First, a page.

Gravesend to Tilbury ferry services cancelled after Gravesend Town Pier declared “unsafe”

PUBLISHED: 14:23 06 June 2017 | UPDATED: 17:27 06 June 2017

The ferry provides a transport link.

The ferry provides a transport link.


Ferry operators Jetstream Tours has apologised

Passengers crossing the Thames on board the Gravesend to Tilbury ferry are set to face disruption “until further notice” after the council closed access to Gravesend Town Pier.

Damage caused to the pier’s access bridge means it will be closed to the public until repairs have taken place.

The pier was initially closed at around 4pm on Monday night.

Ferry operator Jetstream Tours has been advised “repairs could effect the service for the next two weeks”, with all ferry services currently cancelled from Tuesday.

A spokesperson from the operator said: “Jetstream Tours urges customers that for at least the next few days to use alternative transport routes until further announcements on the service are made.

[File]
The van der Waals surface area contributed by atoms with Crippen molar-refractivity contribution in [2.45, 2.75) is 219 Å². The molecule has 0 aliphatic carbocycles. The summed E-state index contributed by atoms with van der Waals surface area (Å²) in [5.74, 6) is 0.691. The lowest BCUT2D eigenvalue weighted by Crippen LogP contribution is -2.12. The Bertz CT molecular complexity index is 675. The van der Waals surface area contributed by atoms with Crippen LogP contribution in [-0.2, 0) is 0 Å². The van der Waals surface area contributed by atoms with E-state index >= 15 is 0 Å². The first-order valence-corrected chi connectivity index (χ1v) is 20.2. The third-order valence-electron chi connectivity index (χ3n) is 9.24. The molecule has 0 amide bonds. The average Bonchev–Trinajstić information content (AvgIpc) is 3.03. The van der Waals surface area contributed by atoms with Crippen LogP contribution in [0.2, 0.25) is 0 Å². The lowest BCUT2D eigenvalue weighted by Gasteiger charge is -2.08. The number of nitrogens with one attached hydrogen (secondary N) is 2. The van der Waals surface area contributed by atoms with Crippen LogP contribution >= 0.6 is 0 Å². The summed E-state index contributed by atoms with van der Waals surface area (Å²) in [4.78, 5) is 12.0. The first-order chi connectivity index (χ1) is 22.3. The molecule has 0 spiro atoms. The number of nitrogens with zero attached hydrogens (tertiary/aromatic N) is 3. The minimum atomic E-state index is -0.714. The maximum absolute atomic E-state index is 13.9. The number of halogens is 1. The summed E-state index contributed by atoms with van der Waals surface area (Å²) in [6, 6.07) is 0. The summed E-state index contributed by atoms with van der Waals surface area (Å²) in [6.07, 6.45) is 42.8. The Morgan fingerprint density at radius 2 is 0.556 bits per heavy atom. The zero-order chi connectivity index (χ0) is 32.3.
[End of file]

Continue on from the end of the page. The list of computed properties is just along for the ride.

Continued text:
“Jetstream Tours apologises for any inconvenience caused.”

Gravesham Borough Council added: “We have removed access to the pontoon from which the ferry service goes from due to safety concerns. We are currently investigating what repairs need completing and how long this will take. We are sorry for any inconvenience but the safety of the public is our top priority.”

The ferry service, the last crossing before the Thames reaches the sea, typically runs 26 crossings from either side each day, setting off every 30 minutes.

Crossings normally take passengers between five and ten minutes for each journey.

In 2012 the service stopped running from West Street to the town pier, which dates back to the 19th century.

Stuart Tranter, manager at Gravesend Town Pier, explained what had happened.

He said: “A couple of bolts which connect the walkway with the pier at the top have come off.

“We don’t know if it’s through wear and tear or an unknown vessel has hit it particularly hard and sheared off the bolts.

“Right now we don’t know if the bolts are structurally significant, it could be relatively safe for the public, but of course we don’t want to take any chances, and we’re hoping to have the bolts replaced in the next few days.”

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